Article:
07 Jan 2008
Featuring news from BCC Research, Quantel, Goodrich, Mobius Photonics, Light Blue Optics, Holochip and others.
• The global market for photovoltaics (PV) is expected to be worth $12.9 billion in 2007, and increase to $32.3 billion by 2012 according to a market report. The growth will be driven by the global demand for energy, the potential problems of climate change, the renewable features of solar energy and improvements in PV technology and materials. Silicon technology will continue to dominate, but fall from 89% of the market to 79% over the forecast period, while improvements in the use of thin-film materials on flexible substrates will lead to thin films accounting for 19% of the market by 2013. Research and development efforts on nanostructured thin films and silicon and dye-sensitized solar cells will see these new technologies grow rapidly from their current 0.5% market share, according to Photovoltaics: Global Markets & Technologies available from BCC Research.
• Big Sky Laser Technologies, a US solid-state laser manufacturer, is changing its name to Quantel USA. It will continue to design and manufacture its Big Sky Laser product line, while also aiming to increase the market penetration of Quantel's industrial and scientific product lines in the US.
• The Defense Advanced Research Projects Agency (DARPA) has selected Goodrich to develop next-generation night vision sensor technology for helmet-mounted and micro vehicle applications. A three-year contract released under DARPA's MicroSensors for Imaging (MISI) program to Goodrich's ISR Systems division covers engineering and initial prototypes of lightweight imaging cameras based on the company's shortwave infrared sensors. The company's technology is already used in applications including non-invasive medical examinations and silicon wafer inspection.
• A licensing agreement between Mobius Photonics and Harvard University allows the company exclusive use of technology broadly covering UV laser sources and the harmonic wavelength conversion of the output of a seeded amplifier. The technology is said by Mobius to now be commercially viable and allow higher quality, smaller size and more compact packaging of laser sources.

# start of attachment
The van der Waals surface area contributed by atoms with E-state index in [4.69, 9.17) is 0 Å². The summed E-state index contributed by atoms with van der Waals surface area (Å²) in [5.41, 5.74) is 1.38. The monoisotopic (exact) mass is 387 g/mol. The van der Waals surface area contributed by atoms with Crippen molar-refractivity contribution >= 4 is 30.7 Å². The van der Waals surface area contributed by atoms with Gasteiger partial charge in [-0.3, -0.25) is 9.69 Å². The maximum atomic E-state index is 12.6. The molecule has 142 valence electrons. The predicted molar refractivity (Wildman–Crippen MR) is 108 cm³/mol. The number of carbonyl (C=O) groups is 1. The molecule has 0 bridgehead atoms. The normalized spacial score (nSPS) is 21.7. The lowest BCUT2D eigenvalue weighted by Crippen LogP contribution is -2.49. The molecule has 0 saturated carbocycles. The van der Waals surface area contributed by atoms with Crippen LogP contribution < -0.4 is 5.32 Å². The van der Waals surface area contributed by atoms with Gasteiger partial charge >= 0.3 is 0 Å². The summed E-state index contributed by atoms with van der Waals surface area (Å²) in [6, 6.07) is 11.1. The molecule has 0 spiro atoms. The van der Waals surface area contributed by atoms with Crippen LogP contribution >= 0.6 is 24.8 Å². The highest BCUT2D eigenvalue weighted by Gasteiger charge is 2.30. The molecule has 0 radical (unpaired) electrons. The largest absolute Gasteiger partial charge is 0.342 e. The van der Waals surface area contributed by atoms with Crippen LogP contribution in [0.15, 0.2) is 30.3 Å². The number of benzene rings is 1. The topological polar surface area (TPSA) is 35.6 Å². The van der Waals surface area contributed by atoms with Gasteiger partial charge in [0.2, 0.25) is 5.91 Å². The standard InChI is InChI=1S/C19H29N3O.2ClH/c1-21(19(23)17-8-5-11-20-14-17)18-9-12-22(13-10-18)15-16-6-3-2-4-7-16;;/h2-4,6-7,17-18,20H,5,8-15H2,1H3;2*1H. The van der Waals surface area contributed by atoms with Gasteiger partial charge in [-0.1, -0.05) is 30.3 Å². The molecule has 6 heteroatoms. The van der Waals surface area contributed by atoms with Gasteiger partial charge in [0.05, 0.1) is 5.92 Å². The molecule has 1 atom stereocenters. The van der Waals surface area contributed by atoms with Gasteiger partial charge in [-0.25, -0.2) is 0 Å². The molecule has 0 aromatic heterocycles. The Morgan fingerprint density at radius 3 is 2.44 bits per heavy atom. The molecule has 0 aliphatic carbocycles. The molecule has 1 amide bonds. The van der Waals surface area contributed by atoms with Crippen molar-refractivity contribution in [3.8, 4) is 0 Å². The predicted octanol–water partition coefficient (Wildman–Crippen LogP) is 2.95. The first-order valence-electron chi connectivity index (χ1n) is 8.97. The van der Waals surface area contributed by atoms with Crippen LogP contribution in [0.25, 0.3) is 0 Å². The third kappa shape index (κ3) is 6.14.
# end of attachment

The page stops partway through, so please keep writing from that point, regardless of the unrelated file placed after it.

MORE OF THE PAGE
• Light Blue Optics (LBO), a developer of holographic laser projection technology, will open an Engineering and Business Development facility in Colorado Springs, US, to accelerate product development and commercialization of the company's miniature projection systems for high-volume markets. The establishment of LBO's US operations is part of the company's aim to be the leading supplier of miniature projection systems, according to a statement.
• The South East England Photonics Network, SEPNET, has been regrouped to support the more than 200 companies and organizations that are active in photonics in the UK's south east region. Supported financially by the Photonics Knowledge Transfer Network, SEPNET will provide an interface to disseminate information on funding initiatives, be a mechanism for encouraging collaboration with those in other industry sectors and organize local meetings. A strategy board to represent local photonics organizations and provide a co-ordinated voice to government is also planned.
• Holochip, a manufacturer of variable-focus adaptive polymer lens technology for mobile imaging and digital cameras, completed a $2.7 million Series A round including a strategic investment from ITOCHU, one of Japan's largest trading and technology companies. Holochip also announced a strategic partnership with ITOCHU for fabrication, sales, marketing and distribution of its products in Japan. The investment will enable Holochip to expand its product and market development activities while the strategic relationship with ITOCHU is said to be especially beneficial in positioning the company in the Japanese camera and mobile device market, according to the company.
• Kevin Garcia has been named CEO of Breault Research Organization (BRO), a developer of optical software and engineering. Garcia returns to the company where he previously held senior engineer and director of engineering positions.
• Håkan Karlsson has been appointed CEO and director of marketing and sales by Cobolt, a Swedish manufacturer of low-noise diode-pumped CW lasers. He replaces Rune Glavare, who remains chairman of the company. The changes are said to be part of the company's current phase of increased market presence, including the recent tripling of its production capacity.
• Photonic Products Group has appointed John Ryan vice president of sales and marketing, replacing Devaunshi Sampat. Ryan will focus on building domestic and international customers for the US company's portfolio of optical components, coatings and electro-optical assemblies.